Under The Skin

You can feel the cold.

That’s the simplest way to explain Jonathan Glazer’s success with Under the Skin, the new movie starring Scarlett Johansson as an alien force who seduces human beings, and sucks away their life force.

Human skin can feel. It forms the outermost envelope of self and keeps us all inside one plasma-pumping package. It’s the biggest organ that forms our soft shell, and when we are alive, it is warm to the touch.

Glazer’s movie is set in Scotland, during the winter, and one of his recurring images features high winds swirling over a frigid, churning ocean. The frame is cast in blue and grey, and for a split second, it all looks so uncomfortably cold you can almost feel icicles forming over your eyelids.

In this hostile landscape, being a warm-blooded human being becomes extremely special. In many ways, it’s almost miraculous, and it’s in this hint of spirituality that Glazer finds the emotional and metaphysical leverage required to keep us engaged in his minimalist movie experiment.

Under the Skin barely contains any dialogue. For the most part, we are watching Johansson drive from one black landscape to another behind the wheel of a generic transport truck.

She’s attractive, and she pretends to be lost in sketchy parts of town. As a wolf’s gaze settles into the eyes of the men she approaches, we fear for her safety. This is how women in movies end up dead, but Glazer uses film cliché to his own advantage by showing us the exact opposite.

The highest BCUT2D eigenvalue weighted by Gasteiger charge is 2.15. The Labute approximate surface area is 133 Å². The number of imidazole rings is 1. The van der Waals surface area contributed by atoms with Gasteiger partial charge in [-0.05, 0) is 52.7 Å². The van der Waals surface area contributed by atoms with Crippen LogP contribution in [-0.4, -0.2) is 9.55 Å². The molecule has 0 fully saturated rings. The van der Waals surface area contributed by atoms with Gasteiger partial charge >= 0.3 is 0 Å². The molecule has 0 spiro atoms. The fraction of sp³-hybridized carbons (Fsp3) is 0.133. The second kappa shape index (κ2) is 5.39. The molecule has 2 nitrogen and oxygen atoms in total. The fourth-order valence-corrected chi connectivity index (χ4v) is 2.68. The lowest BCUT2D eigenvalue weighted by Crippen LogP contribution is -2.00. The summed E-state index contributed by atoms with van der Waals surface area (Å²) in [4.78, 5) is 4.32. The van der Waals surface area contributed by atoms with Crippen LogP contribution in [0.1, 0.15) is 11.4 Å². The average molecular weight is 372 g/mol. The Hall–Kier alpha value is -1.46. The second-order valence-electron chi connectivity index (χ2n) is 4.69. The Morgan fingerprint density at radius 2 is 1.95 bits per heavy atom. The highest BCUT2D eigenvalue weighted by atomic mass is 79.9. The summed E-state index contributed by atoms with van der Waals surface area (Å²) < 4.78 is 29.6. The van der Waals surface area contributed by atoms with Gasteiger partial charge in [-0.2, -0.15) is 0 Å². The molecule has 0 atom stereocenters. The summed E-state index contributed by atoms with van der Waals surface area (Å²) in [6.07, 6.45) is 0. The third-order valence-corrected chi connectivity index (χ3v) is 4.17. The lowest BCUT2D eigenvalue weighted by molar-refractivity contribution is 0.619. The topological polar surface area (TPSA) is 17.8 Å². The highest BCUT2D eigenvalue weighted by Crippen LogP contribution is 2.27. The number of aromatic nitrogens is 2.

It’s Johansson’s character that is preying on the lust of her victims, and one after one, we watch men with full erections walk, hypnotized, into an oily black bath that eventually separates them from their skin.

It sounds violent and horrific. But it’s not. Glazer turns these sequences into surreal dreamscapes that highlight a sense of alienation and loneliness because this is unlike any monster movie, or any slasher horror, or any science-fiction-fuelled exploration of the human condition.

Glazer is accessing abstracts that have no linguistic translation.

In fact, his most distressing and disturbing scene features no dialogue whatsoever — just the sound of a baby crying over howling wind and breaking waves.

Not since Sam Peckinpah forced a little girl to scrape her leg for a Band-Aid commercial has such minimal footage created such a swell of feeling because not since Peckinpah has a director been so surgically precise with the notion of emotional violence.

Glazer throws us into a cold black sea of experience where the only thing that can save us is a loving connection to another human being. However, in this harsh landscape, human warmth comes at a premium — if at all.

Abandonment becomes a central theme, and thanks to Johansson’s courage and growing sense of empathy in the character, the beating heart of the human voyage becomes more transparent just as it grows weaker and weaker, until it disappears completely.

A bone-chilling piece of cinema that sinks in like an alien splinter, Under the Skin leaves a unique — and oddly beautiful — scar.


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